This course will explore the normative implications of increased automation and AI technology for the future of work and distributive justice. We will look at how work has been conceived by influential thinkers in moral and political theory (e.g. by Karl Marx, Max Weber, Hannah Arendt, etc.) and how it is being rethought and contested in the age of artificial intelligence. Additionally, drawing on pioneering scholarship in political economy, we will consider what increased automation and AI could mean for the future of work, taxation, and considerations of distributive justice in view of broader debates touching on the ethics of artificial intelligence.
Distribution Requirements: Humanities
Breadth Requirements: Thought, Belief and Behaviour (2)

ETH201H1-S – Contemporary Moral Problems (spring)
Tuesday 3-5 (LA211)
ETH201H1 is an introductory course in ethics. How should we live? Which course of action is the right one? When and why should we blame ourselves and/or others? We all have and exercise moral opinions; this course is about justifying them. The course begins with some critical reasoning skills, and then explores philosophical strategies for justifying moral beliefs. We will then examine some specific issues of moral and political significance before concluding with psychological mechanisms behind moral attitudes and behaviour.
Distribution Requirements: Humanities
Breadth Requirements: Thought, Belief and Behaviour (2)

ETH401H1-Y – Seminar in Ethics (fall & spring)
Wednesday 11-2 (LA200)
The seminar will expose advanced undergraduates to cutting edge research in ethics. It meets bi-weekly over the entire academic year. Participants will attend research presentations at the Centre for Ethics (topics have included bioethics, indigenous rights, equality and education, free speech, and workplace democracy). They will also meet individually with the instructor (the Centre’s Director) to plan an independent research project related to the theme of the course. In the winter term, students will present their research and discuss it with the other students in the seminar. (Note that this is an “H1Y” course — a half-credit course taught throughout both Fall and Winter terms.)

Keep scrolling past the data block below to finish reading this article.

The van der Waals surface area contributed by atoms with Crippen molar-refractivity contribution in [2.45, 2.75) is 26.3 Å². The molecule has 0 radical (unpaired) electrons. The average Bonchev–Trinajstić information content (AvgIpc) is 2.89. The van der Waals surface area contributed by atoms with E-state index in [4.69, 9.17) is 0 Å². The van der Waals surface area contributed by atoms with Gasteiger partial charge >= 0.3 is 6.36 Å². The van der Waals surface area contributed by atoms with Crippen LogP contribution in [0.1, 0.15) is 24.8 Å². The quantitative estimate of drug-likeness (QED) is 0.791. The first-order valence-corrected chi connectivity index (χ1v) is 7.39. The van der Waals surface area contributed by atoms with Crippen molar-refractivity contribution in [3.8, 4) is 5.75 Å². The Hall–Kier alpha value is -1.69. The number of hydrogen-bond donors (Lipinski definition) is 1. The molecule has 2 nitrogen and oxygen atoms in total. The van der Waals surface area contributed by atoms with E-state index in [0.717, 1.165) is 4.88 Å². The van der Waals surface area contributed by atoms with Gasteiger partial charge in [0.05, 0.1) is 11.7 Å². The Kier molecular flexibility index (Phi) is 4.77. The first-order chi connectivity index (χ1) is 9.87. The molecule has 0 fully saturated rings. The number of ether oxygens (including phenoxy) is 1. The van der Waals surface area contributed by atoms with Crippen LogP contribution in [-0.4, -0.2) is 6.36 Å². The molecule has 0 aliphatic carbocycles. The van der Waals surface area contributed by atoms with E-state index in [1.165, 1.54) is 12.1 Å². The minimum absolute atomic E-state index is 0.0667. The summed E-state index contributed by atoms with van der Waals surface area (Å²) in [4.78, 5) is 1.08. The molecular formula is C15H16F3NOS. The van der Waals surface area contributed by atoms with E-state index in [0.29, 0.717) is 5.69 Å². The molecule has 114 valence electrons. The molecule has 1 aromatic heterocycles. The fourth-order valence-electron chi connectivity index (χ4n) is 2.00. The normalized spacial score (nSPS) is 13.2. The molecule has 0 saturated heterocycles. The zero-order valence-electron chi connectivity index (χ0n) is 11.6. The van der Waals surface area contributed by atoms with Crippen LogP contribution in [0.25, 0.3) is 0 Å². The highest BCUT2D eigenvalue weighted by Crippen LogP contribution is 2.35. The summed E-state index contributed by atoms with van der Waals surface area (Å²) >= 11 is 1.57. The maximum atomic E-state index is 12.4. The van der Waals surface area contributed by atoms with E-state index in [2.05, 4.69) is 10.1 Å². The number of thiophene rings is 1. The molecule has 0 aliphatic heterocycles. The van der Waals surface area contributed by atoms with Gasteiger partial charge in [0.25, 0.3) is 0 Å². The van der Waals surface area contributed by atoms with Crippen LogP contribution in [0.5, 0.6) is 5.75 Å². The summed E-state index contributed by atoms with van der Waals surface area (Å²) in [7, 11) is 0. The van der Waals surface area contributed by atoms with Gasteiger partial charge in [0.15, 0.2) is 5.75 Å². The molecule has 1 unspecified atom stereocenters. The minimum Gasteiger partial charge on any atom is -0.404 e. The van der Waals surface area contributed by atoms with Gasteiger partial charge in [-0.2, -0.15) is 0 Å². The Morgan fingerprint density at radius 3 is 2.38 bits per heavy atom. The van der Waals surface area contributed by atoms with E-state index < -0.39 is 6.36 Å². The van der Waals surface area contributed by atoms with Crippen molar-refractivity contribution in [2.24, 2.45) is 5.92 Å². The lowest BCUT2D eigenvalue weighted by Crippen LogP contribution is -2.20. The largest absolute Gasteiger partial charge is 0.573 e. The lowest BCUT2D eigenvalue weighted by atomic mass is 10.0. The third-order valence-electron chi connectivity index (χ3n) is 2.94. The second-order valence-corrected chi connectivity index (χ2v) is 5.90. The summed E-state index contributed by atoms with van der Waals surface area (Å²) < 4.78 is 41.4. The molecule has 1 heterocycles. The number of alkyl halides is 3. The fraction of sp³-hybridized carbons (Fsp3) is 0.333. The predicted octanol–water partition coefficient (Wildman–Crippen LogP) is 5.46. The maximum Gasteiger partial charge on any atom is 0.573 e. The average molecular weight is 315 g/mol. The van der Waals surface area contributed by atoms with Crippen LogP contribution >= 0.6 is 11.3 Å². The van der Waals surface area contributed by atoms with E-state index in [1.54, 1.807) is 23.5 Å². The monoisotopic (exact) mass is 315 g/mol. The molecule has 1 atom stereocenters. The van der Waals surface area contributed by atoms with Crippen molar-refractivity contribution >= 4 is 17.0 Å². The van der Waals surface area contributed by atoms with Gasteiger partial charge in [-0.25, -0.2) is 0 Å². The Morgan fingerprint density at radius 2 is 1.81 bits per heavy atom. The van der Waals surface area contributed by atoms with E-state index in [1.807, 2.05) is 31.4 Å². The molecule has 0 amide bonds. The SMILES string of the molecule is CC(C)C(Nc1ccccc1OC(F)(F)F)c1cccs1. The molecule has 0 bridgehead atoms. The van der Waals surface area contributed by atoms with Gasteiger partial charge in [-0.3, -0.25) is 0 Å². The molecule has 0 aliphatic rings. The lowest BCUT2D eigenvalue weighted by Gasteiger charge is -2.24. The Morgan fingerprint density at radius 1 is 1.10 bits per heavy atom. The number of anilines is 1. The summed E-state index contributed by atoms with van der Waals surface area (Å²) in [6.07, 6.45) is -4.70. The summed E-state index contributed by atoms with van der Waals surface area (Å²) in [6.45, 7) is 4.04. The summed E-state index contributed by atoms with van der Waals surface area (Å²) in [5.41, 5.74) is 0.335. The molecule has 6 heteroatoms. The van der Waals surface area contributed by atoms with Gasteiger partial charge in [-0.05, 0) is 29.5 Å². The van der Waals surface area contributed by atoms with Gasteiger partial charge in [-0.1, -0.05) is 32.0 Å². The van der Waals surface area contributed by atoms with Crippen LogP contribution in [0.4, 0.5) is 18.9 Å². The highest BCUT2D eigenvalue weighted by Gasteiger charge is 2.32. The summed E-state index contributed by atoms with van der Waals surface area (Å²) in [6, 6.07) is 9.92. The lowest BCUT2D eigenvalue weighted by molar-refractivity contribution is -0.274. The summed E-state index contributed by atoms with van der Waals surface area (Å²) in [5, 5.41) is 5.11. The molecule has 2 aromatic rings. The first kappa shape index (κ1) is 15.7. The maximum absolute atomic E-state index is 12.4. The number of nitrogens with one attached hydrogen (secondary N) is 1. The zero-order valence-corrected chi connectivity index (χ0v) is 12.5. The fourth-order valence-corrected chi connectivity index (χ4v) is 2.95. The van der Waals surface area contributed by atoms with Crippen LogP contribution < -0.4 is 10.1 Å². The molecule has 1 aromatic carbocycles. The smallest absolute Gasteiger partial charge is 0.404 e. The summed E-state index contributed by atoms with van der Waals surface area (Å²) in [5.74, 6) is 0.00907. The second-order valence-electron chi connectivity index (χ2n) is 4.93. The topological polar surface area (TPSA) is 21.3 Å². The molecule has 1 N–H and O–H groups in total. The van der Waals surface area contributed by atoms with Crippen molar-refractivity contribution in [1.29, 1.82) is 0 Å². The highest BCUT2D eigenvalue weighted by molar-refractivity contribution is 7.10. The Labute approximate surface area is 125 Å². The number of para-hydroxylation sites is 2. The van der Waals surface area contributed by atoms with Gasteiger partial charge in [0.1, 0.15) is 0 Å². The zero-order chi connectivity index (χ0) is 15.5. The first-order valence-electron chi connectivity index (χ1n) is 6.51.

Prerequisites: One of PHL365H1, PHL375H1, PHL271H1, POL200Y1 or an equivalent, POL330Y1 or an equivalent. Preference for enrollment will be given to students of the Department of Philosophy, the Department of Political Science, and Trinity College’s program in Ethics, Society, and Law.

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Not taught in 2019-20

ETH210H1 – Rationality and Action
An introductory survey of attempts that have been made to develop a formal model of practical rationality, with particular emphasis on the way moral considerations enter into those deliberations. Topics may include: utility-maximization theory, introductory game theory, consequentialism, and deontic reasoning, as well as the limitations of rationality.

ETH220H1 – Moral Psychology
A study of issues that arise at the intersection of psychology and moral philosophy. Why do people act morally? What role do reason and emotion play? Can we know what is right, yet not be motivated to do it? What role can science play in advancing our understanding of morality?

ETH230H1 – Morality in Cross-Cultural Perspective
Is morality universal, or does it vary by time and place? This course will examine cultural differences in moral codes from both empirical and philosophical perspectives.
Distribution Requirements: Humanities
Breadth Requirements: Thought, Belief and Behaviour (2)